A Very Early, Detailed Map of Kuwait. Issued Just After the Second World War.
Impressive World War II-era British military map focused on Kuwait. The map shows all of Kuwait, and parts of Iraq around Basra, as well as the Kuwait-Saudi neutral zone.
The map was made just after the discovery of oil in Kuwait, but before it had become a major producer -- by 1952 Kuwait was the largest exporter of oil in the Gulf.
The map is incredibly detailed, with a host of information relevant to air navigation (including airports, seaplane stations, refueling depots, air corridors, etc.). A key below the map elaborates rivers, Wadi (well-defined, ill-defined, and unsurveyed), wells of different varieties, springs, masonry tanks, mudflats, marshes, sand dunes, stony areas, sandy areas, date palms, cultivation, etc. There are also motor routes, camel caravan routes, telegraph lines, post offices, and undemarcated and demarcated international boundaries.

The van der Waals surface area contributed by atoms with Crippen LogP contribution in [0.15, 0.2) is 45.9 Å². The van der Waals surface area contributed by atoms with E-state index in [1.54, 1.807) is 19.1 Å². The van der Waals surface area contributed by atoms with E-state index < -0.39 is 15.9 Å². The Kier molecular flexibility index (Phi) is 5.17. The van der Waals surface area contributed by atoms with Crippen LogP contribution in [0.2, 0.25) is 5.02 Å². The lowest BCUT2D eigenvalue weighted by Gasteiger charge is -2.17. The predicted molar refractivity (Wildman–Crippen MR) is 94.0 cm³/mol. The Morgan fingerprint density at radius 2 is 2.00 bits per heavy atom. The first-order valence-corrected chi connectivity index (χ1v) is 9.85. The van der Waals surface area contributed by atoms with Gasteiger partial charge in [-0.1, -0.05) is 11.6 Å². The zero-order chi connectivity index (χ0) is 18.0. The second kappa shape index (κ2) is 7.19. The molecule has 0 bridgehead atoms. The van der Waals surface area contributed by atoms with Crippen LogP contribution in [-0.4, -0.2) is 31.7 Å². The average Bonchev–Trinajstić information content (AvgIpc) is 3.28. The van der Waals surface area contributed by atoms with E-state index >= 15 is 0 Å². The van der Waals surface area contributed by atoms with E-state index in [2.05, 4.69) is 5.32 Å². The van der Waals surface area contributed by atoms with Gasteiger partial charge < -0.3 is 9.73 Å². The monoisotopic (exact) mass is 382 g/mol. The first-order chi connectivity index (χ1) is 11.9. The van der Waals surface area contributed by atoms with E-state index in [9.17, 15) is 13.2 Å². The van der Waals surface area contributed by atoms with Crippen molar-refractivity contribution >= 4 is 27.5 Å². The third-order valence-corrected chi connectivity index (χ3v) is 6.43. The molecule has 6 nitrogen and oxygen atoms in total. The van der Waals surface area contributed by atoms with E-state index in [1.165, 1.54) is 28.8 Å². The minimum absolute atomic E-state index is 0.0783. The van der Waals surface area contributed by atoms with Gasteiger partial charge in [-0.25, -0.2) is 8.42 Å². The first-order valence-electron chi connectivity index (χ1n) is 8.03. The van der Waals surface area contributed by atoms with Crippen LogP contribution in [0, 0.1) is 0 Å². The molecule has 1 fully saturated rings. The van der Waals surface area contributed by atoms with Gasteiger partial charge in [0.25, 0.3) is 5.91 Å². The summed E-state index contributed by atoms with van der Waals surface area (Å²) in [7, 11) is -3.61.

Kuwait City (with the "Sultan's Palace") is shown in some detail. Altogether, Kuwait is much better mapped than surrounding Saudi and Iraqi territory.
The map was originally compiled and drawn in 1935, and this edition was updated during the Anglo-Iraqi War and then again after World War II. As military cartography, it was initially restricted, but in the late 1940s these maps were made available to the public, and were of particular use to those Britons going to Kuwait for the booming oil industry.